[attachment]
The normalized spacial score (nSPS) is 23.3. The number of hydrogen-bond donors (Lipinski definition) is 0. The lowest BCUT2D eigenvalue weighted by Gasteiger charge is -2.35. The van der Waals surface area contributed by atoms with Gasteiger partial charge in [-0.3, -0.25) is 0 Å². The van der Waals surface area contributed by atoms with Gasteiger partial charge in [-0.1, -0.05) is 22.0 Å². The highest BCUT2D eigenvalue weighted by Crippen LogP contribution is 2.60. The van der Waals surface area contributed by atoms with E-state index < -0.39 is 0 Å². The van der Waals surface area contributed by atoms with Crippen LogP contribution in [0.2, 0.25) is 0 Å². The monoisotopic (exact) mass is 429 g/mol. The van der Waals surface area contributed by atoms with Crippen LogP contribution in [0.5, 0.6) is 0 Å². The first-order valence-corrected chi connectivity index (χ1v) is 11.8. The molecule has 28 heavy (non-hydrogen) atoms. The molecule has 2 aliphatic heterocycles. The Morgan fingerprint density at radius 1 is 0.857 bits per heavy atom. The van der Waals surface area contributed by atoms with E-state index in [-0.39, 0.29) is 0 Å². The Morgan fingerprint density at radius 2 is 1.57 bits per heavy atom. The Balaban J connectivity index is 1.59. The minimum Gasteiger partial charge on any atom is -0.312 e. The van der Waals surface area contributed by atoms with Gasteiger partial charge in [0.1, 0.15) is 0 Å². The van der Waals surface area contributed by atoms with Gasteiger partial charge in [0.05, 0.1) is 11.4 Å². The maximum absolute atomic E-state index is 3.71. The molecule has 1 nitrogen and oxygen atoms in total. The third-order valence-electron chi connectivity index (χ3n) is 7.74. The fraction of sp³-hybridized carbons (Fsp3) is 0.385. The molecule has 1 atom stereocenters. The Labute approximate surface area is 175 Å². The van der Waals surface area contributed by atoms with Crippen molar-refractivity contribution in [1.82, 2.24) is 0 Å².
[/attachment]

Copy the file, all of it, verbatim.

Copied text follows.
The normalized spacial score (nSPS) is 23.3. The number of hydrogen-bond donors (Lipinski definition) is 0. The lowest BCUT2D eigenvalue weighted by Gasteiger charge is -2.35. The van der Waals surface area contributed by atoms with Gasteiger partial charge in [-0.3, -0.25) is 0 Å². The van der Waals surface area contributed by atoms with Gasteiger partial charge in [-0.1, -0.05) is 22.0 Å². The highest BCUT2D eigenvalue weighted by Crippen LogP contribution is 2.60. The van der Waals surface area contributed by atoms with E-state index < -0.39 is 0 Å². The van der Waals surface area contributed by atoms with Crippen LogP contribution in [0.2, 0.25) is 0 Å². The monoisotopic (exact) mass is 429 g/mol. The van der Waals surface area contributed by atoms with Crippen LogP contribution in [0.5, 0.6) is 0 Å². The first-order valence-corrected chi connectivity index (χ1v) is 11.8. The molecule has 28 heavy (non-hydrogen) atoms. The molecule has 2 aliphatic heterocycles. The Morgan fingerprint density at radius 1 is 0.857 bits per heavy atom. The van der Waals surface area contributed by atoms with E-state index in [-0.39, 0.29) is 0 Å². The Morgan fingerprint density at radius 2 is 1.57 bits per heavy atom. The Balaban J connectivity index is 1.59. The minimum Gasteiger partial charge on any atom is -0.312 e. The van der Waals surface area contributed by atoms with Gasteiger partial charge in [0.1, 0.15) is 0 Å². The van der Waals surface area contributed by atoms with Gasteiger partial charge in [0.05, 0.1) is 11.4 Å². The maximum absolute atomic E-state index is 3.71. The molecule has 1 nitrogen and oxygen atoms in total. The third-order valence-electron chi connectivity index (χ3n) is 7.74. The fraction of sp³-hybridized carbons (Fsp3) is 0.385. The molecule has 1 atom stereocenters. The Labute approximate surface area is 175 Å². The van der Waals surface area contributed by atoms with Crippen molar-refractivity contribution in [1.82, 2.24) is 0 Å².